For anyone following the Inventory in SQL Server series – don’t worry, we’ll return to your regularly scheduled program tomorrow. I was compelled to interrupt the regular broadcast schedule for something neat that hit me while helping out on the forums the other day. But first, the obligatory introductory paragraphs…..
SQL Server 2008 introduced Data Compression – a method by which data volumes can be reduced at the cost of (sometimes) increased CPU load. Compression isn’t just about hard drive space – reduced data volumes also result in decreased I/O and decreased memory utilization.
This article isn’t an introduction into SQL 2008 compression – Sunil Agarwal has a great introduction to both Row and Page Compression here. Chad Boyd digs deeper into the nature of data compression and it’s impact on performance here, and Linchi Shea has been producing a veritable miniseries on data compression over at SQLBlog.com.
I won’t repeat what they have written – please have a look at their excellent articles if you’d like to dig deeper. What we’re going to address today is the concept of enabling data compression by default, so that any new table you create in SQL Server 2008 is “compressed”.
In case you’re not familiar with the syntax used to enable row or page compression, it looks something like this:
ALTER TABLE MyTable REBUILD WITH (DATA_COMPRESSION=PAGE);
A similar syntax is used for index compression:
ALTER INDEX MyIndexALL ON MyTable REBUILD WITH (DATA_COMPRESSION=PAGE);
There isn’t an option to enable compression for all new tables in a database – but we can get around it. Now before we dig into the solution, let me issue a note of caution:
A Note of Caution
The SQL Server team chose not to include an option to make all tables "compressed" for a reason. Or at least, I assume that they did; they’re not really a very arbitrary bunch. Perhaps it was an oversight, but I’ve got my doubts. Anyway, you usually don’t want to just compress every table that gets created in a SQL Server database. For the same reason that there isn’t a “Create Indexes on All Columns By Default” option in SQL Server, there isn’t a “Compress Every New Table By Default” option – you really need to consider whether or not compression will be a boon for every table that you create in your SQL Server database. A perfect example is how a lookup table – containing a half a dozen rows and a couple of narrow columns – likely won’t benefit very much from compression, and you’ll incur the cost of compressing and decompressing the data on what could be a very regular basis. That said, there are some select cases in which compression of all tables is a good thing, and for those situations, it’s nice to have an alternative.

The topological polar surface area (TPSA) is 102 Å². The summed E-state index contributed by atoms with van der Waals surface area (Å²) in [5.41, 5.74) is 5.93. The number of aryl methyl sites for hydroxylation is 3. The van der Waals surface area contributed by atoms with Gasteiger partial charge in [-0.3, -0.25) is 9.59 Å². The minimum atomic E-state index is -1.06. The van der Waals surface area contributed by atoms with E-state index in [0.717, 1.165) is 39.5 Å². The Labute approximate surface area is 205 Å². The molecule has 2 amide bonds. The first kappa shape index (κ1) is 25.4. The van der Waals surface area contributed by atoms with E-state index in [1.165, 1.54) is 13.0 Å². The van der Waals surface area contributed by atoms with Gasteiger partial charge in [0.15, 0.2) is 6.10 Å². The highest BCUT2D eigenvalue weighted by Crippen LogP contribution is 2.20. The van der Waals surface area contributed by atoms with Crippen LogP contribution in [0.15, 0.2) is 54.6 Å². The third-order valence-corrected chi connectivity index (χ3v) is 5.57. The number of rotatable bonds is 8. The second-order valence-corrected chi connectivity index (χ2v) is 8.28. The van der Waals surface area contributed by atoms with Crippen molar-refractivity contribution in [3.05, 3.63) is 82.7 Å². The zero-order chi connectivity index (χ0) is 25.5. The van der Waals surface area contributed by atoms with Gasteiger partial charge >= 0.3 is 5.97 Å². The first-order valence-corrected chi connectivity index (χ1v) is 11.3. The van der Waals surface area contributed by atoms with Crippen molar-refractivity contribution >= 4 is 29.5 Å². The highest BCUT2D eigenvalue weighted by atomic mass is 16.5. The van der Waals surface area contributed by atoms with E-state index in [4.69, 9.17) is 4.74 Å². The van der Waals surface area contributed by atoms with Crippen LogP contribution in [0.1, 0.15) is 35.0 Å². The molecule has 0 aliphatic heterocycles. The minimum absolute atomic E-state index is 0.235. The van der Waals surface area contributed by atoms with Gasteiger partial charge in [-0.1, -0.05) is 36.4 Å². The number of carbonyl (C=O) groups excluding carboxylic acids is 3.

Anyway, such a suitable case presented itself recently on the MSDN SQL Forums, and I was fortunately hit by a particularly productive brainwave. It hadn’t occurred to me before to try to use a DDL trigger to attack this problem, so I gave it a whirl. Here’s what I came up with:
CREATE DATABASE CompressionTest
CREATE TRIGGER CompressTablesAfterCreation
DECLARE @TableSchema sysname, @TableName sysname
SELECT @TableSchema = EVENTDATA().value('(/EVENT_INSTANCE/SchemaName)','sysname'),
@TableName = EVENTDATA().value('(/EVENT_INSTANCE/ObjectName)', 'sysname')
DECLARE @SQL NVARCHAR(2000)
SET @SQL = 'ALTER TABLE ' + QUOTENAME(@TableSchema) + '.' +
QUOTENAME(@TableName) + ' REBUILD WITH (DATA_COMPRESSION=PAGE)'
CREATE TABLE CompressMePlease
--Check it out
SELECT OBJECT_NAME(OBJECT_ID) AS [ObjectName], [rows], data_compression_desc, index_id
WHERE data_compression > 0
ORDER BY ObjectName;
--When you're done....
--DROP DATABASE CompressionTest
(A big thanks to Glenn Berry, from whose blog I finally found out how to check and see if a table’s data is compressed. The “Check it out” section above is “borrowed” from his blog entry, entitled Fun With Data Compression in SQL Server 2008)
Now the example above creates a test database, but only so you don’t muck up your production db while testing. If you ran through the example yourself, you’ll have seen that it worked – which is a good thing for anyone faced with this problem!
A Couple of Caveats
Shortly after I posted the solution above on the forums, Jonathan Kehayias very astutely pointed out that, while the code worked in almost all instances, it caused issues with SELECT INTO. For instance, this statement:
SELECT * INTO AnotherCompressedTable FROM CompressMePlease
Will produce the following error:
Schema changed after the target table was created. Rerun the Select Into query.
The only way to get around this is to….not use SELECT INTO. Now, this should in theory not be a huge issue, because SELECT INTO really shouldn’t be used to create production database tables anyway, as it does not create a complete replica of your existing table. In practice, many people do use SELECT INTO to create a table and fill it with records, so if you’re one of those people, you’ll obviously need to make some changes if you would like to employ this solution. Note however that DDL triggers do not (ever) fire for temp tables or temporary stored procedures, so if you only use SELECT INTO to create #Temporary tables, this issue won’t affect you.
In addition, this won’t compress preexisting tables – you need to do this manually, or using dynamic SQL. For large tables this could potentially take quite some time to complete, so I would be very surprised if the SQL Server team ever introduced an option to compress all preexisting tables with a single command (Can't you just imagine the forum posts - "Help! I told it to compress everything and now I need to stop it!!! Where's the kill switch???" ).
Hopefully this provides some soothing relief for any of you who have a burning need to “compress all new tables by default”.